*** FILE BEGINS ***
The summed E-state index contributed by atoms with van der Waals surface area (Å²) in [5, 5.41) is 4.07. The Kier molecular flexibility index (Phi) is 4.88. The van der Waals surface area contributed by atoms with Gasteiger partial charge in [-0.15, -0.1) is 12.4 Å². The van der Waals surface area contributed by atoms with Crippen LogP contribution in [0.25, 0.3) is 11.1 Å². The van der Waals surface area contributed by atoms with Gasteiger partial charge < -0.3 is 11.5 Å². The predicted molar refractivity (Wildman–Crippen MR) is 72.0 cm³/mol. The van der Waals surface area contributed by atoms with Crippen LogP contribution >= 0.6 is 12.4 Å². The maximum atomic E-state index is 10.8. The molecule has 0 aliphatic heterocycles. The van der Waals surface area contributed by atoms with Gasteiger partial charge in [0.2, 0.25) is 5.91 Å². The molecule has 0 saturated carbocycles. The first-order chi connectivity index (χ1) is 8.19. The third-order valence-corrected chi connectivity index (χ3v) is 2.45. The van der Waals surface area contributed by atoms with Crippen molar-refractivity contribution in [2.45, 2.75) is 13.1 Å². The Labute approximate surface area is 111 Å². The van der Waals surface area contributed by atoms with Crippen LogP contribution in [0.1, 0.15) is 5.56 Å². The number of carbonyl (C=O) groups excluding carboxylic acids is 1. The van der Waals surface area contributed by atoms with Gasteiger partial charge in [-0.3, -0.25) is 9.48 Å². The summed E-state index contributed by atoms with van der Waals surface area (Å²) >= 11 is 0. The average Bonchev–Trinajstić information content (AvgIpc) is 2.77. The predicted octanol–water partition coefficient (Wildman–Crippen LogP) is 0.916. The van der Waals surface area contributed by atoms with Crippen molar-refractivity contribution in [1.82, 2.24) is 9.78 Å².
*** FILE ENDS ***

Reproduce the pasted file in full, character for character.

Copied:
The summed E-state index contributed by atoms with van der Waals surface area (Å²) in [5, 5.41) is 4.07. The Kier molecular flexibility index (Phi) is 4.88. The van der Waals surface area contributed by atoms with Gasteiger partial charge in [-0.15, -0.1) is 12.4 Å². The van der Waals surface area contributed by atoms with Crippen LogP contribution in [0.25, 0.3) is 11.1 Å². The van der Waals surface area contributed by atoms with Gasteiger partial charge < -0.3 is 11.5 Å². The predicted molar refractivity (Wildman–Crippen MR) is 72.0 cm³/mol. The van der Waals surface area contributed by atoms with Crippen LogP contribution >= 0.6 is 12.4 Å². The maximum atomic E-state index is 10.8. The molecule has 0 aliphatic heterocycles. The van der Waals surface area contributed by atoms with Gasteiger partial charge in [0.2, 0.25) is 5.91 Å². The molecule has 0 saturated carbocycles. The first-order chi connectivity index (χ1) is 8.19. The third-order valence-corrected chi connectivity index (χ3v) is 2.45. The van der Waals surface area contributed by atoms with Crippen molar-refractivity contribution in [2.45, 2.75) is 13.1 Å². The Labute approximate surface area is 111 Å². The van der Waals surface area contributed by atoms with Crippen LogP contribution in [0.1, 0.15) is 5.56 Å². The number of carbonyl (C=O) groups excluding carboxylic acids is 1. The van der Waals surface area contributed by atoms with Gasteiger partial charge in [-0.3, -0.25) is 9.48 Å². The summed E-state index contributed by atoms with van der Waals surface area (Å²) >= 11 is 0. The average Bonchev–Trinajstić information content (AvgIpc) is 2.77. The predicted octanol–water partition coefficient (Wildman–Crippen LogP) is 0.916. The van der Waals surface area contributed by atoms with Crippen molar-refractivity contribution in [1.82, 2.24) is 9.78 Å².